Things and stuff

One of the odd things about working with thing theory is how all-encompassing and yet oddly specific the words "thing," "object," and "stuff" suddenly become. Well, maybe not stuff, at least not for formal discussion. And what's worse, everyone who uses them means something slightly different by them, which only makes sense as we're all just sorta making this up as we go. We know there's something there worth talking about, but the vocabulary to talk about it isn't fully formed yet. Latour gets around this by discussing human and non-human actors, but that makes some people squirrelly about evening the playing field between people and objects (even though I like it).

The difficulty, then, in writing about the ways we interact with the things we make (and what effect those things have on us in turn) is that sometimes we can be specific (i.e., what effect does a soccer ball have on the people who interact with it) but sometimes we have to be general, and general discussion of things is hard.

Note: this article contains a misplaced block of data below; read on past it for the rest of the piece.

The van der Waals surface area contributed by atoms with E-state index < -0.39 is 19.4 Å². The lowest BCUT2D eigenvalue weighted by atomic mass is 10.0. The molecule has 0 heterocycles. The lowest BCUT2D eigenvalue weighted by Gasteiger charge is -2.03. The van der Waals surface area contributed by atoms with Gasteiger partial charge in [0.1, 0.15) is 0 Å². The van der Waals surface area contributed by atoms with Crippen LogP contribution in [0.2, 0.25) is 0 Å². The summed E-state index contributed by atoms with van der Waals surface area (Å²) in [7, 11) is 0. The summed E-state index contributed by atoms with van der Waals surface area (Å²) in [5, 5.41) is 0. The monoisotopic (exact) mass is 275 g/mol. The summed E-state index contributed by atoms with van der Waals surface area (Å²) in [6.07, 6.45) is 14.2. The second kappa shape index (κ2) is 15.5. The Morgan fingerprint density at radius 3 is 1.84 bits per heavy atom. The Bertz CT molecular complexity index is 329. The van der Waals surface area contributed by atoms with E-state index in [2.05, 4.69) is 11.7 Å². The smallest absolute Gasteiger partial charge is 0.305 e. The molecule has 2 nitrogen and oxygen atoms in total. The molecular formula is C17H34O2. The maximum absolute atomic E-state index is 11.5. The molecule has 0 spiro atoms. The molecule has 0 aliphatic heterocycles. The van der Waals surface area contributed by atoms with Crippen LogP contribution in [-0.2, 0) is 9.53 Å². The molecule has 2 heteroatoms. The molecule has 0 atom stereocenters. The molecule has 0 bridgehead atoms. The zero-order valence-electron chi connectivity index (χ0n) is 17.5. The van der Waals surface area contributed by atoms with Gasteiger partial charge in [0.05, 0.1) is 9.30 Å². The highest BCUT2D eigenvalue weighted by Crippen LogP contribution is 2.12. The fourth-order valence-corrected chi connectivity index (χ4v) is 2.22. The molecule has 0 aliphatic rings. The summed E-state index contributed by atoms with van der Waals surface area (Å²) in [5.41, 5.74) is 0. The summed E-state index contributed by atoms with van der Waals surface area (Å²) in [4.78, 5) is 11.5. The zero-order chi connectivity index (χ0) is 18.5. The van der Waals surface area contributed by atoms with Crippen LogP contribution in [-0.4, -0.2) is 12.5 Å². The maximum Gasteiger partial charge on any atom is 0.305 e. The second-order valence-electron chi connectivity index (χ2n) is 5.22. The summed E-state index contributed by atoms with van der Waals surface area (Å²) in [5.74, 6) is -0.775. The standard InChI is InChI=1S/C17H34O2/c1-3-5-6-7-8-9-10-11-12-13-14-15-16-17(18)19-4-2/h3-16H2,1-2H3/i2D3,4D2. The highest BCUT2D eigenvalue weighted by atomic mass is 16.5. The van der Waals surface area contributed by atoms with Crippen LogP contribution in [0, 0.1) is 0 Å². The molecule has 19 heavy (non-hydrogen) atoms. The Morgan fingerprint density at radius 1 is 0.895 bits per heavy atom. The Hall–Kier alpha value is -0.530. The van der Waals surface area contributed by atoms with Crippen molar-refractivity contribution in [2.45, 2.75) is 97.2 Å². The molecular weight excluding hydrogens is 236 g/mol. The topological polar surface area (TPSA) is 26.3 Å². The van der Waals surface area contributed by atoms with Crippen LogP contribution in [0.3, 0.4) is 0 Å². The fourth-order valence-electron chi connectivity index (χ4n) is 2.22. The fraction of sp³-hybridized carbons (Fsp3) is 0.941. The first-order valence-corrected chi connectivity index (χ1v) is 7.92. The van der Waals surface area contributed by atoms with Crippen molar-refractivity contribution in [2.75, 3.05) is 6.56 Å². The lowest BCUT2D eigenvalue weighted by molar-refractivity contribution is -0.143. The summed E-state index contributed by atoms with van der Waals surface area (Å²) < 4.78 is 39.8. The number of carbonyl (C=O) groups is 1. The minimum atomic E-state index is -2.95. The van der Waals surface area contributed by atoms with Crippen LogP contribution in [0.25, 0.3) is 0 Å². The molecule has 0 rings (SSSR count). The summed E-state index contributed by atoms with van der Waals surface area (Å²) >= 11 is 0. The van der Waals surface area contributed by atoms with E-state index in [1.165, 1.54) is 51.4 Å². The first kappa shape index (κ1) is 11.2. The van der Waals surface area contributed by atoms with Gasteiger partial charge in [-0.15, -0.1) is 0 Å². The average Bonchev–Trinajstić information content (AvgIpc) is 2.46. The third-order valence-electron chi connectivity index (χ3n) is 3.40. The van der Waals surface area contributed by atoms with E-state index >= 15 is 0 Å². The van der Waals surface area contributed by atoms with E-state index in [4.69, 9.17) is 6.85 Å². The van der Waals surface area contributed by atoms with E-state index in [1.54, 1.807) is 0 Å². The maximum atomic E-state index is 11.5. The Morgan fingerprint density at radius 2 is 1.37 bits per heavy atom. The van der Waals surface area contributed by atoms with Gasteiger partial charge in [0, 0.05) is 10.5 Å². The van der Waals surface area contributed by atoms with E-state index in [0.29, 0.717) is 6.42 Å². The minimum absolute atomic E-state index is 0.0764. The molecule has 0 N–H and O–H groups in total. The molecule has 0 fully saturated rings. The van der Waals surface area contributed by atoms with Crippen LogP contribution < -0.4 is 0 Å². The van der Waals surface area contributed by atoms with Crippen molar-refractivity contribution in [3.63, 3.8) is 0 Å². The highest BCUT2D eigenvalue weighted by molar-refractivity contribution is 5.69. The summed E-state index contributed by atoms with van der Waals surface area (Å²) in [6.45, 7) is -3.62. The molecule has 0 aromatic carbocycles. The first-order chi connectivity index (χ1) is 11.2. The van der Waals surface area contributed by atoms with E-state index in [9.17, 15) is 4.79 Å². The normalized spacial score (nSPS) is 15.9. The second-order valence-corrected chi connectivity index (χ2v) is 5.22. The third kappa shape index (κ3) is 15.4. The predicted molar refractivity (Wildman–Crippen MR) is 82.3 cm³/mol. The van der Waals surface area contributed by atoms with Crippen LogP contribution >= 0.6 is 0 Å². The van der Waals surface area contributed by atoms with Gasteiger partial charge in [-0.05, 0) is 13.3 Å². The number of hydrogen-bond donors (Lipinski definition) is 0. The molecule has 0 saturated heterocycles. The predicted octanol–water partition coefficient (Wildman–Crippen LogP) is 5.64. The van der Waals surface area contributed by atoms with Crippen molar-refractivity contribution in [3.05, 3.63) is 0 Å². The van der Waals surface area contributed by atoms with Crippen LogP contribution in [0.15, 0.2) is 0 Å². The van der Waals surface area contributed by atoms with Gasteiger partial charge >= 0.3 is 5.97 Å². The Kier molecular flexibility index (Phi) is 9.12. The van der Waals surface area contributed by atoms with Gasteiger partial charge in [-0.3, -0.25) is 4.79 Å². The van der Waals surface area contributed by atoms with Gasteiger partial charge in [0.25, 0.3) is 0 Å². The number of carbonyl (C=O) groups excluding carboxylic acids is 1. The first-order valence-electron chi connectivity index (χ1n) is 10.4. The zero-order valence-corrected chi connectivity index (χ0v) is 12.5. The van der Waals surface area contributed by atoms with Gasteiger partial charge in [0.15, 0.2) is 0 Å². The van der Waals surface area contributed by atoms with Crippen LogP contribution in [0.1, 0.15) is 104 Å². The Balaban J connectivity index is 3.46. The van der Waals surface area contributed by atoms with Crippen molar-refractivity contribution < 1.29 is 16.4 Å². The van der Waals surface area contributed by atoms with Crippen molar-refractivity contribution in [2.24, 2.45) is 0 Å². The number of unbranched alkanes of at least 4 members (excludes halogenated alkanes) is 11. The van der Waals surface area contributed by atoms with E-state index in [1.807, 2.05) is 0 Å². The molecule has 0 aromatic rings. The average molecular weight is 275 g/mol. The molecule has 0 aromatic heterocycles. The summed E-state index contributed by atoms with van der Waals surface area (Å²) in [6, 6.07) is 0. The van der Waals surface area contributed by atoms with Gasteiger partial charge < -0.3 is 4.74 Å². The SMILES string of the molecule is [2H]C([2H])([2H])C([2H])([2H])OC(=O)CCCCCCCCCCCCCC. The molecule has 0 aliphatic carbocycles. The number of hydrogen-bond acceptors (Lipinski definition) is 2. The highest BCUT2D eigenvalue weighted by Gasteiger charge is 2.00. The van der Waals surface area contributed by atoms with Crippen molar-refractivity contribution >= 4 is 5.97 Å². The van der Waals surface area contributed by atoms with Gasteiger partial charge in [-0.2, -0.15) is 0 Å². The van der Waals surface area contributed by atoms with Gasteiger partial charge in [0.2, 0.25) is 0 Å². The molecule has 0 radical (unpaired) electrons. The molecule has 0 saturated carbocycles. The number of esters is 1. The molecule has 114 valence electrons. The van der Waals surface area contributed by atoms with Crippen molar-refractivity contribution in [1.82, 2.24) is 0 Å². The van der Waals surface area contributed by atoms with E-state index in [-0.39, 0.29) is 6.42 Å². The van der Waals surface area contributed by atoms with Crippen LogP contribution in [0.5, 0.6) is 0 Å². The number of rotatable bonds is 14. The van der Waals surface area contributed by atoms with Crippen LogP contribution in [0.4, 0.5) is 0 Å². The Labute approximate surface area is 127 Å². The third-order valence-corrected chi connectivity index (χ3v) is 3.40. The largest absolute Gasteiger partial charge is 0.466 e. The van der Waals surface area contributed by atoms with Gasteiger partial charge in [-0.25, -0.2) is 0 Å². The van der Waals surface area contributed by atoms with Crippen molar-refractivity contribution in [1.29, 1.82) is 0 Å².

I'm thinking about this so much, of course, because this is effectively the problem I'm going to encounter when I start on my dissertation, because I think the way we interact with things is fascinating, and because I think the way we interact with pretend things (like, say, in literature and language) is even more fascinating -- how the physical impacts us when we aren't dealing with the physical anymore. And I haven't figured it out yet, but I'm working on it. It's a thing. :)


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